The Council unanimously approved the "Option 2-C" plan, a hybrid of two of the three plans the Department of Public Works and the firm Pennoni Associates presented earlier in the summer.
Bob Boxer, director of Public Works; Mayor Lisa Merkel; members of the Town Council; and engineer Doug Kennedy from Pennoni Associates said that several concerns expressed by community members over recent months about how widening the intersection would put pedestrian and cyclist safety at risk motivated them to come up with the hybrid option.
After a public meeting in July and several weeks of allowing residents to fill out surveys and write in feedback, Boxer said, "Generally there was support for the project to proceed. But there were challenges [surrounding safety for pedestrians and cyclists]."
Boxer said another concern some residents expressed was the danger of cars that get frustrated waiting to make a left turn and then opt to travel straight through the intersection and make a U-turn at Missouri Avenue.
Option 2-C includes the following improvements:
- A single right turn lane onto northbound Van Buren.
- An additional left turn lane on westbound Herndon Parkway (making for dual left turn lanes).
- Adding an eastbound right turn lane onto Herndon Parkway.
- Revising pedestrian ramps to reduce crossing lengths by around 7 feet.
- An extended asphalt path along Van Buren for pedestrians.
- The addition of a pedestrian island in the middle of the intersection.
- Adding a right turn signal so that pedestrians can stop traffic by pressing the crosswalk button, adding for more safety.
In addition, engineer Doug Kennedy explained that there is a cost savings by going with Option 2-C over Option 2. Option 2-C is only $1.95 million, versus the nearly $2.2 million Option 2 would cost.
Boxer also confirmed that this project is fully funded by regional surface transportation funds.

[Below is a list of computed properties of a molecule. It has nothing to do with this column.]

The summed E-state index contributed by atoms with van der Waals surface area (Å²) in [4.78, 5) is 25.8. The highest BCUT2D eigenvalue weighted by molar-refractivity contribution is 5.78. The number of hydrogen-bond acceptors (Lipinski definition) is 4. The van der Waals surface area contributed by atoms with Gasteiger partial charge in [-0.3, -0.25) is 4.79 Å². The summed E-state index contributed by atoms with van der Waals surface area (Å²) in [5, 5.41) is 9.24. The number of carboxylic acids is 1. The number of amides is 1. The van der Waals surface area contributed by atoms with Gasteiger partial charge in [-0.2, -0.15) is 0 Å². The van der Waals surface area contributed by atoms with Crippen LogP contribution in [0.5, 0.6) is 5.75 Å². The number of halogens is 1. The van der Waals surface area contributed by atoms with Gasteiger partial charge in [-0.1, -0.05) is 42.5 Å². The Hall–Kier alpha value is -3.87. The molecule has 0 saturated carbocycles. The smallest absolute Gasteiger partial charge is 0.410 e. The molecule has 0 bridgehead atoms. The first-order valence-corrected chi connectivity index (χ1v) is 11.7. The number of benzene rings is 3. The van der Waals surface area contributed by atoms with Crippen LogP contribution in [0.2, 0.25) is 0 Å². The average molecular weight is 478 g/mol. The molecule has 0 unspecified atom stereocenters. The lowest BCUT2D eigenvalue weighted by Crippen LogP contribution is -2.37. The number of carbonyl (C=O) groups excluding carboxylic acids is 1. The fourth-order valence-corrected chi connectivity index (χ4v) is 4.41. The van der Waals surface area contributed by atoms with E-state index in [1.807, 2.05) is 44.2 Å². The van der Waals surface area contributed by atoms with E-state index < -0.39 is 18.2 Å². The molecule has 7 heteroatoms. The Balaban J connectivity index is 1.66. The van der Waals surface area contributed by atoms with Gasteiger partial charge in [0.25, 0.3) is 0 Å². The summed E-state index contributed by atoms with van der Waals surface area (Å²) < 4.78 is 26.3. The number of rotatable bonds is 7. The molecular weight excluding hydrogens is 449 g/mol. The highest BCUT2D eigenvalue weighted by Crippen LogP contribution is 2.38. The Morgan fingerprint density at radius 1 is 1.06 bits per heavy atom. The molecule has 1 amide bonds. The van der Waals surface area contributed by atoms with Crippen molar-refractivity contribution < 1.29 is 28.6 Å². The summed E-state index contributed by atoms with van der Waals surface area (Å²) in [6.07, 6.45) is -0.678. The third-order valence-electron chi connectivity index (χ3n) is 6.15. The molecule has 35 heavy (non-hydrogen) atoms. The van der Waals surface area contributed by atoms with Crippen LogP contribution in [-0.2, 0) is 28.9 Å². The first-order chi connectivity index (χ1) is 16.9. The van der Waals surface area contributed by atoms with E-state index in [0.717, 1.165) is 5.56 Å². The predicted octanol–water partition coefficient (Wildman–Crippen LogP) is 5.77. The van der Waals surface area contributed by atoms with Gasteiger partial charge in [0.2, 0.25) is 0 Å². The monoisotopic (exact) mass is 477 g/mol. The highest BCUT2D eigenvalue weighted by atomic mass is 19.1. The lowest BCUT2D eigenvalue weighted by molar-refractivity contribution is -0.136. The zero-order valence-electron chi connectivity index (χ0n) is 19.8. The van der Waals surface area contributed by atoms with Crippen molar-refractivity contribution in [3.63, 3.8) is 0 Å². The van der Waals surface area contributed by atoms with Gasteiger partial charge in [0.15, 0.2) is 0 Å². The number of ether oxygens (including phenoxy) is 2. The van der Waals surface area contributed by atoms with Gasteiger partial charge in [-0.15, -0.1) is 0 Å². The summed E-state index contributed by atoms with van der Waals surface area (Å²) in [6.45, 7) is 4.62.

However, Kennedy did explain that while Option 2-C does take more into account pedestrian and cyclist safety, it is not projected to improve traffic conditions as much as Option 2 would have.
Kennedy said in their prior studies of the intersection, they estimate roughly 20,600 vehicles per day travel along Van Buren coming south from Fairfax County Parkway, and roughly 19,300 travel on Herndon Parkway, with the busiest leg being the east leg.
Kennedy also said they predict a 1.8-percent annual increase in traffic between 2012 and 2022, factoring in future new traffic that could result from the opening of the Silver Line station, but not factoring in any potential future extension of Worldgate Drive.
Currently, Kennedy said an acceptable grade in the traffic/engineering industry is a D. As it stands now, the intersection is graded F during peak morning hours and E during peak afternoon hours.
He said Option 2-C should bring most of the intersection to an E, except the northbound and westbound turn lanes would still remain at an F, and there could be added delays with right turns.
However, he said 2-C does address the problem of back-ups that occur from cars queued up to make left turns, it minimizes the number of cars that would or could try to go straight through the intersection and make a U-turn at Missouri Avenue, and it improves conditions for cyclists who may want to bike to the future Metro station.
When it came time to vote, Councilmembers and Mayor Merkel expressed their support for moving forward with Option 2-C.
"I do see it as an improvement—it’s a solution, short-term. I’m amazed at how many people go through here, and I think it eases congestion and addresses some of the concerns," Councilman Charlie Waddell said.
Councilman Dave Kirby said he thought Option 2 provided the most "bang for their buck," but that given the concerns of locals over the safety of pedestrians and cyclists, he thought 2-C was a good compromise.
Councilwoman Melissa Jonas said, "I think [2-C] is highly appropriate for this area for the future Metro station. I think it’s forward-thinking, innovatively-thinking, and probably the best use both long- and short-term for the public resources."
Vice Mayor Connie Hutchinson said, "I fully support 2-C. This is going to be one of the busiest pedestrian and bicycle routes in the town once Metro comes."
Mayor Merkel said she agreed with Hutchinson.
"I think if the goal is to take more cars off the road by the public transportation we provide, then I think 2-C makes the most sense, and is the best compromise for the bicyclists and pedestrians," she said.
The vote passed unanimously, and the project will move forward.
TELL US - What do you think of Option 2-C? Do you think it is the best compromise? Tell us in the comments.
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